Yeah definitely. I suffer from an anxiety disorder and mood disorder. I’ve lived with depression. I’ve never been shy about it. I’ve always talked about it with my friends and family. I underestimated how badly people needed to hear that. Just one person raising their hand and saying “me too,” is really powerful. It gets other people talking and there’s this domino effect of talking that’s going on, and I think it’s really important.

Where would you like to see the video go from here?
We are going to do so much in the new year. We’re doing a talking tour that’s just in development with [CMHA]. We’re going to travel across the country. We’re making another more nationally based video, and we’re making a feature documentary. We are taking the show on the road. We have started something in St. John’s that I think could be inspiring to communities across the country. It’s almost like we’ve put our foot down and said enough. Young people are dying. We need to talk.

Going back to the album, I found “Coming For You” to be very direct and personal. I was wondering who you wrote that about?
I don’t know. Isn’t that funny? I think of “I Am The Night” in a similar sense. One of my favourite lyrics that I’ve ever written in my life is “I am the lover of the way you are.” I feel like that sentiment is really important to me. I’ve written a lot of songs that are almost defensive about my person being very far from perfect, but oh well. We’re all only human. Then when I wrote that lyric, I was happy to have written it down. But I don’t know that it was a particular person. I think it’s the sentiment of it that I just find really sincere.

You have seven albums now. What do you still find challenging when it comes to recording?
I’m very nervous in the studio. It’s the relationship with the producer that is very important to me. I need someone to lean on. Every artist has a fear of repeating themselves, or alienating their audience somehow. I’m always nervous. I want to create something new under the sun every time. You sort of just close your eyes and dive in and hope for the best.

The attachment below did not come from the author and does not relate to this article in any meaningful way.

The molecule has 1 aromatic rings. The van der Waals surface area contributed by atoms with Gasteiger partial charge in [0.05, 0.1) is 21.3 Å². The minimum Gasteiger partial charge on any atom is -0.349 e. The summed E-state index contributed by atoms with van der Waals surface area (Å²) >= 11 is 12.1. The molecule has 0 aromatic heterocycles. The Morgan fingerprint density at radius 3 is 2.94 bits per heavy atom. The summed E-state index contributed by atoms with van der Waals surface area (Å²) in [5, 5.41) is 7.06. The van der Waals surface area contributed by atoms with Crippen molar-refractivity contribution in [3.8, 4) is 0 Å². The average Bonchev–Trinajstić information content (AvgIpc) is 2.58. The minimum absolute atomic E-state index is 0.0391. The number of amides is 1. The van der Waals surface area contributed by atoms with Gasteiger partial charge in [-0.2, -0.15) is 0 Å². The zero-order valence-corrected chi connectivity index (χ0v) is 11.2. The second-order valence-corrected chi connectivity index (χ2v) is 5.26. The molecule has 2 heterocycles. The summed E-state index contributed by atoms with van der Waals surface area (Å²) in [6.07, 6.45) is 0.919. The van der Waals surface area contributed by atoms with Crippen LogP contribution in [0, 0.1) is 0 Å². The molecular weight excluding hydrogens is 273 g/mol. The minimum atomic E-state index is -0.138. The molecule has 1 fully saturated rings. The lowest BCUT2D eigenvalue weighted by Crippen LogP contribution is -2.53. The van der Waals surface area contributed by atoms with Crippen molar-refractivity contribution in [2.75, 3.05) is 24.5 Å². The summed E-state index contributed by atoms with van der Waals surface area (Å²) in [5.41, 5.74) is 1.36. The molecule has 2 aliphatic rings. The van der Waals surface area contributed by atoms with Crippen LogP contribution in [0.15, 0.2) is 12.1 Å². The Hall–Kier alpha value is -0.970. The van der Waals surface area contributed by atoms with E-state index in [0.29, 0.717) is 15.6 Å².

What would you like your listeners to take away from the album?
I’m trying really hard to instil a bit of hope. To still acknowledge sadness and to still analyze loneliness. But I want there to be hope. I want there to be light and levity. And that’s important to me. That’s important to me right now just for a quality of life. It’s become a message that I feel really close to.

Right now you are working on this campaign for mental health. I’m curious to know are there any other issues that are close to you?
There’s a lot. I’m really concerned about our government right now. I think it’s getting further and further away from the community of people that it’s supposed to be representing. I’m concerned about communication. I’m concerned about missing and murdered women. I’m concerned about women’s issues. I’m concerned about so many things. I was raised by leftists, so I’ve always been a concerned citizen. But now I’m a really sick and tired concerned citizen.

This year in particular, the idea of feminism was really examined. A lot of women were anti-feminist, while public figures such as Emma Watson and Beyonce were very vocal about their pro-feminist stances. How do you feel about that?
I’m exhausted by people who are against feminism. I’m just exhausted, and I think if you are not going to be helpful then you need to get out of the way. There is nothing worse than being told how to be a feminist by someone who has just joined this conversation. I’m actually paraphrasing a bit an article that was written by Stephanie Domet. She’s saying “women have been pushing this stone uphill for hundreds of years, and if you are not going to help us bare this weight then you need to get out of the way.” I’m exhausted by antifeminism. I think it’s harmful and I think it’s stupid. And I need those people to get out of my way.

What would you like to see the government do in regards to issues of feminism and equality?
The government needs to start listening to its citizens on all these issues. They’re listening to dollars and they’re not listening to people. I think the people are getting tired of that. There has got to be a big change, an attitude change. Yeah I’m concerned, but I’m sick and tired and concerned.

Aaron Morris is a writer living in Toronto who has still not gotten a Twitter.